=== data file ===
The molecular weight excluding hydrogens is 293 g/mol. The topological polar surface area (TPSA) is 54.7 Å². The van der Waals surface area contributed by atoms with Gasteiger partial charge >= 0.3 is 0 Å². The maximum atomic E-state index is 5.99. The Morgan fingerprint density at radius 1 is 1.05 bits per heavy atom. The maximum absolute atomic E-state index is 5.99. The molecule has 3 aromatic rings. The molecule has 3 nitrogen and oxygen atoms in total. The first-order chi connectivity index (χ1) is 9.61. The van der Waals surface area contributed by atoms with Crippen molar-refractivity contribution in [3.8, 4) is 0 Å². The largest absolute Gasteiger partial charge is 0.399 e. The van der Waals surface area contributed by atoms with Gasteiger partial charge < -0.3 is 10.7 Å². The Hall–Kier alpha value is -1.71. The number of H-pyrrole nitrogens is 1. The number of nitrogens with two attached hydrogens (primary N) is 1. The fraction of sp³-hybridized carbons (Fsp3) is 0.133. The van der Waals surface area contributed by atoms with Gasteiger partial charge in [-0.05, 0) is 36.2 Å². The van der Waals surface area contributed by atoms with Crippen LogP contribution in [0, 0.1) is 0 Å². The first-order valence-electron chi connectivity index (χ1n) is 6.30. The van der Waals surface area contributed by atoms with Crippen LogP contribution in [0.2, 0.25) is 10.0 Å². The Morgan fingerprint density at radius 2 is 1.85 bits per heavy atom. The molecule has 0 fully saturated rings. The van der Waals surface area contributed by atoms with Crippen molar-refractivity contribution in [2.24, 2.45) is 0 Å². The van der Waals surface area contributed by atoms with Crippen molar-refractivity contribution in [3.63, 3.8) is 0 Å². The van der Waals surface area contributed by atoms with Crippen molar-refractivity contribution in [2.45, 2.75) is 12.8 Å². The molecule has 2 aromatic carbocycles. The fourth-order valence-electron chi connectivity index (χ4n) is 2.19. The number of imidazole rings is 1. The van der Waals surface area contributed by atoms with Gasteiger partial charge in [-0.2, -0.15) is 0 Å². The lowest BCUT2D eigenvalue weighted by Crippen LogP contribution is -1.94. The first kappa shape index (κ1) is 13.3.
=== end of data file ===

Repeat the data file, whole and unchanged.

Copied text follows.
The molecular weight excluding hydrogens is 293 g/mol. The topological polar surface area (TPSA) is 54.7 Å². The van der Waals surface area contributed by atoms with Gasteiger partial charge >= 0.3 is 0 Å². The maximum atomic E-state index is 5.99. The Morgan fingerprint density at radius 1 is 1.05 bits per heavy atom. The maximum absolute atomic E-state index is 5.99. The molecule has 3 aromatic rings. The molecule has 3 nitrogen and oxygen atoms in total. The first-order chi connectivity index (χ1) is 9.61. The van der Waals surface area contributed by atoms with Crippen molar-refractivity contribution in [3.8, 4) is 0 Å². The largest absolute Gasteiger partial charge is 0.399 e. The van der Waals surface area contributed by atoms with Gasteiger partial charge < -0.3 is 10.7 Å². The Hall–Kier alpha value is -1.71. The number of H-pyrrole nitrogens is 1. The number of nitrogens with two attached hydrogens (primary N) is 1. The fraction of sp³-hybridized carbons (Fsp3) is 0.133. The van der Waals surface area contributed by atoms with Gasteiger partial charge in [-0.05, 0) is 36.2 Å². The van der Waals surface area contributed by atoms with Crippen LogP contribution in [0, 0.1) is 0 Å². The first-order valence-electron chi connectivity index (χ1n) is 6.30. The van der Waals surface area contributed by atoms with Crippen LogP contribution in [0.2, 0.25) is 10.0 Å². The Morgan fingerprint density at radius 2 is 1.85 bits per heavy atom. The molecule has 0 fully saturated rings. The van der Waals surface area contributed by atoms with Crippen molar-refractivity contribution in [2.24, 2.45) is 0 Å². The van der Waals surface area contributed by atoms with Crippen molar-refractivity contribution in [3.63, 3.8) is 0 Å². The van der Waals surface area contributed by atoms with Crippen molar-refractivity contribution in [2.45, 2.75) is 12.8 Å². The molecule has 2 aromatic carbocycles. The fourth-order valence-electron chi connectivity index (χ4n) is 2.19. The number of imidazole rings is 1. The van der Waals surface area contributed by atoms with Gasteiger partial charge in [-0.2, -0.15) is 0 Å². The lowest BCUT2D eigenvalue weighted by Crippen LogP contribution is -1.94. The first kappa shape index (κ1) is 13.3.